C4 photosynthesis is a series of anatomical and biochemical modifications that concentrate CO2 around the carboxylating enzyme Rubisco, thereby increasing photosynthetic efficiency in conditions promoting high rates of photorespiration. C4 plants are believed to have evolved gradually from C3 plants through several intermediate stages of C3–C4 plants . However, the evolutionary processes giving rise to C3–C4 intermediates and C4 plants are yet to be elucidated. Phylogenetic analysis of PPDK revealed that C4-like photosynthesis in green algae has multiple independent origins (Fig. 2), a result that is consistent with the results from diatoms , , . Relative studies on diatoms reveal that they have obtained a redundant set of carboxylation and decarboxylation enzymes during complicated endosymbiosis events, which could potentially constitute C4-type pathways including lateral-gene transfer (LTG) . Higher plants were exposed to much higher pCO2 at the beginning of evolutional history but then became starved for CO2 by a steep decrease of CO2 and increase of O2. These changes were a major driving force for land plants to develop C4 metabolism for suppression of photorespiration. Analogous evolutionary events might have taken place in the marine environment without loss of biophysical CCM .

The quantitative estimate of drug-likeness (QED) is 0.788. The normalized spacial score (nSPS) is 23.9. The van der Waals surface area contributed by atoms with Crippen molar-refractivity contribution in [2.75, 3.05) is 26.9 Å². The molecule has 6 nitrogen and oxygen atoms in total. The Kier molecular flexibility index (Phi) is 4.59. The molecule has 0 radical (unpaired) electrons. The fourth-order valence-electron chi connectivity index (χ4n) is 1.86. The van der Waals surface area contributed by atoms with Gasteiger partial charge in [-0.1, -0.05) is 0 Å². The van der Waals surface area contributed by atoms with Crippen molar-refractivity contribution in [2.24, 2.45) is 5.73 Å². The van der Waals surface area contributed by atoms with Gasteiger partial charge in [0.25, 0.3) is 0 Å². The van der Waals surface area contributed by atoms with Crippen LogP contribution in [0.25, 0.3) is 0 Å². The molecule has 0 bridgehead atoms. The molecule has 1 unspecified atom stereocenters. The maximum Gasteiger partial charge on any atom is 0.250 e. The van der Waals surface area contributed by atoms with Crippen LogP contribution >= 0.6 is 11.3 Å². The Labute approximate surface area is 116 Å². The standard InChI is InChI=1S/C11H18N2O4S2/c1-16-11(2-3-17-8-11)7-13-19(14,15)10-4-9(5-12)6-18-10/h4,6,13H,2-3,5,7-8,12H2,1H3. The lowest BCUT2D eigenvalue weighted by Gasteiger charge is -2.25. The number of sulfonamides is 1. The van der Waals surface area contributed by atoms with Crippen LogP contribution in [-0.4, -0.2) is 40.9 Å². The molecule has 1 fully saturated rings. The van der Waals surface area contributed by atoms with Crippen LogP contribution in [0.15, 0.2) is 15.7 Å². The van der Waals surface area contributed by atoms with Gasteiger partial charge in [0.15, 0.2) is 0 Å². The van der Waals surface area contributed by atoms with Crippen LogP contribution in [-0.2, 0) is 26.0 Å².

Information about C4-related enzyme variations under various treatments is considerable. In Egeria densa, transfer from low temperature and light to high temperature and light conditions induced increases in the activities and amounts of both PEPC and NADP-ME. After 3 d of treatment, PEPC specific activity increased about 1.7 times relative to values in plants at LTL, whereas NADP-ME activity increased 1.26 times . The submersed monocot Hydrilla verticillata is a facultative C4 NADP-malic enzyme (NADP-ME) plant in which the C4 and C3 cycles co-exist in the same cell. The transcript expression of PEPC in H. verticillata was substantially up-regulated during light stress . In U. prolifera, both C3 and C4 pathway enzymes exist under normal conditions (Fig. 4). The expression levels of rbcL and PPDK increased under stress conditions, such as high salinity, low salinity, high temperature, and low temperature, but the levels of PPDK were higher than those of rbcL by 3.25, 4.25, 2.8 and 4.5 times, respectively (Fig. 3). The expression levels of rbcL decreased slowly with desiccation time, whereas those of PPDK increased steadily at first and decreased thereafter. These results indicate that both C3 and C4 cycles may function under normal conditions in U. prolifera, while C4 photosynthesis may play a more significant role under stress conditions.